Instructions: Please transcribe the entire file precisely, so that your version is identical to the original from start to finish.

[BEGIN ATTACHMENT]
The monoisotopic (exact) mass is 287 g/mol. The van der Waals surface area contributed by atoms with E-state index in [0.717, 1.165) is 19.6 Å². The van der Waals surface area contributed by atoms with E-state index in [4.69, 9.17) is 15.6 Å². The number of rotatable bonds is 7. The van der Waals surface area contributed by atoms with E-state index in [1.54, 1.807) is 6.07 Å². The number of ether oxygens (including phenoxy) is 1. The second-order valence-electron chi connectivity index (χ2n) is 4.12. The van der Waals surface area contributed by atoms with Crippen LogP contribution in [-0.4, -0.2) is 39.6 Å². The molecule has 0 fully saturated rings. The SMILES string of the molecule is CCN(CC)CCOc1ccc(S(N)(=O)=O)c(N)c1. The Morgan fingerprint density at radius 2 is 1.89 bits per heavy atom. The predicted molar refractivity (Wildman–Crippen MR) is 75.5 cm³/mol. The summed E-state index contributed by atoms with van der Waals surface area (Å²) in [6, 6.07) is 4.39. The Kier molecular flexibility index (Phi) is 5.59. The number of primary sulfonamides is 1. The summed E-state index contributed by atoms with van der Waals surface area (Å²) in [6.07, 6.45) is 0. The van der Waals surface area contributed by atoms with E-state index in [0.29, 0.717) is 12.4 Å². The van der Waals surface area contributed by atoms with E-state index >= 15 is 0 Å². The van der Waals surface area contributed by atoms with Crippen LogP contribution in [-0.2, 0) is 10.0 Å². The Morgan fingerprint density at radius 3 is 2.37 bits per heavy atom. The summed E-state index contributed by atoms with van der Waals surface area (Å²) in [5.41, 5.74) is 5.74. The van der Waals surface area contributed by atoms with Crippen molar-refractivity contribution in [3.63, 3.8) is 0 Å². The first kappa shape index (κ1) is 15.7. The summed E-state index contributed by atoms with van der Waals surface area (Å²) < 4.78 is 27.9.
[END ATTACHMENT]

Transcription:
The monoisotopic (exact) mass is 287 g/mol. The van der Waals surface area contributed by atoms with E-state index in [0.717, 1.165) is 19.6 Å². The van der Waals surface area contributed by atoms with E-state index in [4.69, 9.17) is 15.6 Å². The number of rotatable bonds is 7. The van der Waals surface area contributed by atoms with E-state index in [1.54, 1.807) is 6.07 Å². The number of ether oxygens (including phenoxy) is 1. The second-order valence-electron chi connectivity index (χ2n) is 4.12. The van der Waals surface area contributed by atoms with Crippen LogP contribution in [-0.4, -0.2) is 39.6 Å². The molecule has 0 fully saturated rings. The SMILES string of the molecule is CCN(CC)CCOc1ccc(S(N)(=O)=O)c(N)c1. The Morgan fingerprint density at radius 2 is 1.89 bits per heavy atom. The predicted molar refractivity (Wildman–Crippen MR) is 75.5 cm³/mol. The summed E-state index contributed by atoms with van der Waals surface area (Å²) in [6, 6.07) is 4.39. The Kier molecular flexibility index (Phi) is 5.59. The number of primary sulfonamides is 1. The summed E-state index contributed by atoms with van der Waals surface area (Å²) in [6.07, 6.45) is 0. The van der Waals surface area contributed by atoms with E-state index in [0.29, 0.717) is 12.4 Å². The van der Waals surface area contributed by atoms with E-state index >= 15 is 0 Å². The van der Waals surface area contributed by atoms with Crippen LogP contribution in [-0.2, 0) is 10.0 Å². The Morgan fingerprint density at radius 3 is 2.37 bits per heavy atom. The summed E-state index contributed by atoms with van der Waals surface area (Å²) in [5.41, 5.74) is 5.74. The van der Waals surface area contributed by atoms with Crippen molar-refractivity contribution in [3.63, 3.8) is 0 Å². The first kappa shape index (κ1) is 15.7. The summed E-state index contributed by atoms with van der Waals surface area (Å²) < 4.78 is 27.9.